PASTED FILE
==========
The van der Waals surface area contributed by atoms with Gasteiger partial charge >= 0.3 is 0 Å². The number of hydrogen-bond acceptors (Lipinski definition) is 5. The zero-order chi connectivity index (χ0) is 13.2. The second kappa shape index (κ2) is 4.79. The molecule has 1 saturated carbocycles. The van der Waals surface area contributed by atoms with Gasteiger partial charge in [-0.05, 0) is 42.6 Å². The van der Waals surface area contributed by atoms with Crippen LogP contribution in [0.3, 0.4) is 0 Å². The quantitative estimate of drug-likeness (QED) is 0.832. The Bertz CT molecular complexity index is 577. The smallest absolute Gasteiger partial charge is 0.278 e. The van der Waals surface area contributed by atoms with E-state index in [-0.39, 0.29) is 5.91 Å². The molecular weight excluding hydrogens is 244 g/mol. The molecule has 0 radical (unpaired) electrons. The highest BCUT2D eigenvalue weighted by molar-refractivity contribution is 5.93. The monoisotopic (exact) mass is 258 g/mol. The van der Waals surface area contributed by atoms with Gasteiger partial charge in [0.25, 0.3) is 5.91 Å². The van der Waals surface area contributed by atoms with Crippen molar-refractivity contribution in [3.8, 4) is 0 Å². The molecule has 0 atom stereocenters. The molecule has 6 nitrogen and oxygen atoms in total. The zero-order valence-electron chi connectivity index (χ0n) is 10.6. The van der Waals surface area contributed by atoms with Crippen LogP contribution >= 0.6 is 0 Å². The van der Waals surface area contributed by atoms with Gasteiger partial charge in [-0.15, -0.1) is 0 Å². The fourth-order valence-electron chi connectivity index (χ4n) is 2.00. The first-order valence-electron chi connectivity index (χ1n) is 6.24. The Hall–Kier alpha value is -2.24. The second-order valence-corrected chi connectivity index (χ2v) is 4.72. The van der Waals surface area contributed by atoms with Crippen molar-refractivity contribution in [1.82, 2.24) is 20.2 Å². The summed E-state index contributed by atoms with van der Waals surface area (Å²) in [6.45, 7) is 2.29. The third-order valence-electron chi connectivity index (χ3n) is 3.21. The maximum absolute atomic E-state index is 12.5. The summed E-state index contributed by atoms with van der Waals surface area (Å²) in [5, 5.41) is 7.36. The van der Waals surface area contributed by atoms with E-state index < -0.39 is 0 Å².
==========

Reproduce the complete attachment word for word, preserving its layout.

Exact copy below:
The van der Waals surface area contributed by atoms with Gasteiger partial charge >= 0.3 is 0 Å². The number of hydrogen-bond acceptors (Lipinski definition) is 5. The zero-order chi connectivity index (χ0) is 13.2. The second kappa shape index (κ2) is 4.79. The molecule has 1 saturated carbocycles. The van der Waals surface area contributed by atoms with Gasteiger partial charge in [-0.05, 0) is 42.6 Å². The van der Waals surface area contributed by atoms with Crippen LogP contribution in [0.3, 0.4) is 0 Å². The quantitative estimate of drug-likeness (QED) is 0.832. The Bertz CT molecular complexity index is 577. The smallest absolute Gasteiger partial charge is 0.278 e. The van der Waals surface area contributed by atoms with E-state index in [-0.39, 0.29) is 5.91 Å². The molecular weight excluding hydrogens is 244 g/mol. The molecule has 0 radical (unpaired) electrons. The highest BCUT2D eigenvalue weighted by molar-refractivity contribution is 5.93. The monoisotopic (exact) mass is 258 g/mol. The van der Waals surface area contributed by atoms with Gasteiger partial charge in [0.25, 0.3) is 5.91 Å². The van der Waals surface area contributed by atoms with Crippen molar-refractivity contribution in [3.8, 4) is 0 Å². The molecule has 0 atom stereocenters. The molecule has 6 nitrogen and oxygen atoms in total. The zero-order valence-electron chi connectivity index (χ0n) is 10.6. The van der Waals surface area contributed by atoms with Crippen LogP contribution >= 0.6 is 0 Å². The van der Waals surface area contributed by atoms with Gasteiger partial charge in [-0.15, -0.1) is 0 Å². The fourth-order valence-electron chi connectivity index (χ4n) is 2.00. The first-order valence-electron chi connectivity index (χ1n) is 6.24. The Hall–Kier alpha value is -2.24. The second-order valence-corrected chi connectivity index (χ2v) is 4.72. The van der Waals surface area contributed by atoms with Crippen molar-refractivity contribution in [1.82, 2.24) is 20.2 Å². The summed E-state index contributed by atoms with van der Waals surface area (Å²) in [6.45, 7) is 2.29. The third-order valence-electron chi connectivity index (χ3n) is 3.21. The maximum absolute atomic E-state index is 12.5. The summed E-state index contributed by atoms with van der Waals surface area (Å²) in [5, 5.41) is 7.36. The van der Waals surface area contributed by atoms with E-state index < -0.39 is 0 Å².